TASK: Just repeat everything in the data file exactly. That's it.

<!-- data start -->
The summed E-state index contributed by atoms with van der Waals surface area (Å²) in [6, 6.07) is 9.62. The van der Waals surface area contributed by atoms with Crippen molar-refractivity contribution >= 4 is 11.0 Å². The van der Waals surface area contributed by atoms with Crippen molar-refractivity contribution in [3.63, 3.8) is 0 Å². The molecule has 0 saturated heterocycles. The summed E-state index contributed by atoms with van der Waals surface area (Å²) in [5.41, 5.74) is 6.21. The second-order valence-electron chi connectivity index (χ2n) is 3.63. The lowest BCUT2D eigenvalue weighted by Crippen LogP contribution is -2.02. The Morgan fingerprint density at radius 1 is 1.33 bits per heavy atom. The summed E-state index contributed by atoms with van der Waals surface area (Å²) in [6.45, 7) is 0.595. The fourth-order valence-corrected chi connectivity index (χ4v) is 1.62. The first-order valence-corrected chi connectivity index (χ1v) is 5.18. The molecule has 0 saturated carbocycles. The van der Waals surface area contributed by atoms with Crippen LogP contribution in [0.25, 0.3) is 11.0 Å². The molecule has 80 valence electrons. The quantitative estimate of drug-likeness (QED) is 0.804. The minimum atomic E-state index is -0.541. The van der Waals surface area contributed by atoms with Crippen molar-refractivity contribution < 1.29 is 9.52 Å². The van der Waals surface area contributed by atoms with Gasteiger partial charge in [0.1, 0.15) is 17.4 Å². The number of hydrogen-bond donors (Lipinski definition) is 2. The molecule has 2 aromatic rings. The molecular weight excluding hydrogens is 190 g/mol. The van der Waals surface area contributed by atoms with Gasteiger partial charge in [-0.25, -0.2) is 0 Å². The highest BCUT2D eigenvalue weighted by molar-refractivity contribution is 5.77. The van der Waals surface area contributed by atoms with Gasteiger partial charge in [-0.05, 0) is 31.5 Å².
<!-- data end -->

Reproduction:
The summed E-state index contributed by atoms with van der Waals surface area (Å²) in [6, 6.07) is 9.62. The van der Waals surface area contributed by atoms with Crippen molar-refractivity contribution >= 4 is 11.0 Å². The van der Waals surface area contributed by atoms with Crippen molar-refractivity contribution in [3.63, 3.8) is 0 Å². The molecule has 0 saturated heterocycles. The summed E-state index contributed by atoms with van der Waals surface area (Å²) in [5.41, 5.74) is 6.21. The second-order valence-electron chi connectivity index (χ2n) is 3.63. The lowest BCUT2D eigenvalue weighted by Crippen LogP contribution is -2.02. The Morgan fingerprint density at radius 1 is 1.33 bits per heavy atom. The summed E-state index contributed by atoms with van der Waals surface area (Å²) in [6.45, 7) is 0.595. The fourth-order valence-corrected chi connectivity index (χ4v) is 1.62. The first-order valence-corrected chi connectivity index (χ1v) is 5.18. The molecule has 0 saturated carbocycles. The van der Waals surface area contributed by atoms with Crippen LogP contribution in [0.25, 0.3) is 11.0 Å². The molecule has 80 valence electrons. The quantitative estimate of drug-likeness (QED) is 0.804. The minimum atomic E-state index is -0.541. The van der Waals surface area contributed by atoms with Crippen molar-refractivity contribution < 1.29 is 9.52 Å². The van der Waals surface area contributed by atoms with Gasteiger partial charge in [0.1, 0.15) is 17.4 Å². The number of hydrogen-bond donors (Lipinski definition) is 2. The molecule has 2 aromatic rings. The molecular weight excluding hydrogens is 190 g/mol. The van der Waals surface area contributed by atoms with Gasteiger partial charge in [-0.25, -0.2) is 0 Å². The highest BCUT2D eigenvalue weighted by molar-refractivity contribution is 5.77. The van der Waals surface area contributed by atoms with Gasteiger partial charge in [-0.05, 0) is 31.5 Å².